NGT stands for Nederlandse Gebarentaal–that is, Dutch Sign Language.
If you follow me on Twitter, you might’ve seen me mention that I started a Dutch Sign Language class this month. I’d always had a vague interest in sign language, but no more than most people’s, “Huh, that’d be kinda cool.”
That interest increased, however, when I started doing research for a now-shelved YA novel called Heirs, which featured a deaf protag. Since he was newly deaf with the expectation of getting a cochlear implant soon, he didn’t know any ASL or bother to learn it. However, in doing research on deafness in general, I logically ended up reading numerous articles and discussion on sign language and d/Deaf identity anyway. (This was of particular interest to me since I was developing my thoughts on disabled politics around that time, and a lot of Deaf politics mirror those of the neurodiversity movement. Anyway, I’m getting off-track.)
Later, I wrote Blink. One of the main characters is mute and communicates through sign language, although given the cultural context–this being a secondary world–it ends up being a very different kind of sign language from most. ‘Regular’ sign language used by deaf people exists in the world as well, but the kind my main character speaks is used exclusively by servants, who are required to blend into the background as much as possible. This leads to smaller, less obtrusive signs and barely any of the facial expressions and body language inherent in existing sign languages. Of course, this will also depend on context; servants will sign much more freely around other servants.
Writing a signing protagonist strengthened my interest even further and ended up enrolling in an NGT course this summer. I had my first class last week Tuesday, and my second class two days ago. It’s very interesting, for more reasons than the obvious; one of them is that I’m enjoying it so much.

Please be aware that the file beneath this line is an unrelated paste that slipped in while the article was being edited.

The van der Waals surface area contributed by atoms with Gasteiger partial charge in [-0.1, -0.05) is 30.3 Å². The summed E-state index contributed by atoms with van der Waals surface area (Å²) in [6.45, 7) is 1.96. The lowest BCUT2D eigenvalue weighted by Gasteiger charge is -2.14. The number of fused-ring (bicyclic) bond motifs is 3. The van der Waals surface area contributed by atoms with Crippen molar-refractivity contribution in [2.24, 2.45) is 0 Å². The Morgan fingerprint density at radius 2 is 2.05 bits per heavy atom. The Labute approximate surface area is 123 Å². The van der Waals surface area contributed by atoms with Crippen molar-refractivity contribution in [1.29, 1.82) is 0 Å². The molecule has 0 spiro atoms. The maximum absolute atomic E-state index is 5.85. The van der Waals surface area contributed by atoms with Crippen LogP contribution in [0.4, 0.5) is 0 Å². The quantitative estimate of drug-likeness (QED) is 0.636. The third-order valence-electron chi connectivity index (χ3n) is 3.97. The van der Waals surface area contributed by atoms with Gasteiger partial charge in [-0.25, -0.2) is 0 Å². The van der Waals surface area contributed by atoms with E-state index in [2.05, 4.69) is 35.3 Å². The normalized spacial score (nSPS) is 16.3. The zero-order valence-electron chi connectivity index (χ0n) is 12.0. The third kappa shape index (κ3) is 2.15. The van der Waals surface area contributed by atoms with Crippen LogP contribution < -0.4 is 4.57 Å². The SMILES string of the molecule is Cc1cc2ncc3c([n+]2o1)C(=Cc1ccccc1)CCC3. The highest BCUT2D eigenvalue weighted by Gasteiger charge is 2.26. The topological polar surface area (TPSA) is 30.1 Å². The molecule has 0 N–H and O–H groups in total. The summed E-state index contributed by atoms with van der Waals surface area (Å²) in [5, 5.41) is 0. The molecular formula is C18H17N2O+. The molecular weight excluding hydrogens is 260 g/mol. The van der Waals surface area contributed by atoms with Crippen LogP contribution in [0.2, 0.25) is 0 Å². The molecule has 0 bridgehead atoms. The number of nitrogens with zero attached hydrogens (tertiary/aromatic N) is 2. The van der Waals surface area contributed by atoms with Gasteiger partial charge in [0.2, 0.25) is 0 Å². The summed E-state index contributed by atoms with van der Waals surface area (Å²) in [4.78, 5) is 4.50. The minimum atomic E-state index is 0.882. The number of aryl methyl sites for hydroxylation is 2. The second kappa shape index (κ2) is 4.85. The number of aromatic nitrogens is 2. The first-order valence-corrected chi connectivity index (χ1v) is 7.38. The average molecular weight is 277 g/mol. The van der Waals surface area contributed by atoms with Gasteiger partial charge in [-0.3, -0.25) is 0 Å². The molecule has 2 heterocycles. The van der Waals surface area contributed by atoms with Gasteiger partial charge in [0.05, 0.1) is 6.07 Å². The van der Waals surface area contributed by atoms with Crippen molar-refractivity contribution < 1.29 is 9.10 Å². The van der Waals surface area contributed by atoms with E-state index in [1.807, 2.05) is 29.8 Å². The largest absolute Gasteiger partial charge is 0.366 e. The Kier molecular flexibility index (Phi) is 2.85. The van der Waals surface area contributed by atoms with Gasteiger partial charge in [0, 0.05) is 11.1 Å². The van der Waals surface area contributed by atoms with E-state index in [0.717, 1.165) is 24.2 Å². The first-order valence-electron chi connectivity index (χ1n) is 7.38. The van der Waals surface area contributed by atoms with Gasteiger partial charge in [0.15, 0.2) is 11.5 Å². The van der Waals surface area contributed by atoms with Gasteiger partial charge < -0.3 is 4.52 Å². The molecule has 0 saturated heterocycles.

I know, that shouldn’t be a surprise, but it is. The last time I studied a language (or anything, to be fair; art school was more practice than study) was in high school. I had an enormous amount of subjects–nineteen, at one point, and seven of those were languages–which made it hard to really take an interest in one thing in particular. My grades suffered from this, which is frustrating when you know you’re capable of more. It all ended up with my having very negative associations with anything relating to ‘homework’ or ‘studying.’
Presently, my obligations consist of publishing-related activities and housework. (It’s sort of awesome.) What that means is that my attention is no longer split between a thousand other things I’m forced to stuff inside my head. I can actually focus a lot of my mental headspace on what I’m studying. I can afford to take an interest, to practice until I get it right instead of taking a quick look at something and having to move on because I have homework for six more subjects due tomorrow and a test next week.
In addition, so far, it’s all proving very easy to remember. The languages I studied in high school had a lot of overlap in terms of grammar and vocabulary, which made it difficult sometimes to keep everything straight. Since I don’t know any other sign language, though, so there’s no chance of wires getting tangled in my head. I don’t have to go, “Was it ASL or NGT where the object goes first in a sentence…?”
(It might be both. No clue.)
Obviously, classes will get more complex as time goes on, and I’m sure I’ll mess words up soon enough, and I’ll probably end up wailing over my homework once I’m working on a shiny new novel and just want to pump out a couple thousand words without interruption.
But for now, I’m finally rediscovering how wonderful it feels to just learn, to take an interest in something, to study something because I want to and not because someone is making me.
Apparently, it took that long to get over my high school trauma. No wonder I write YA.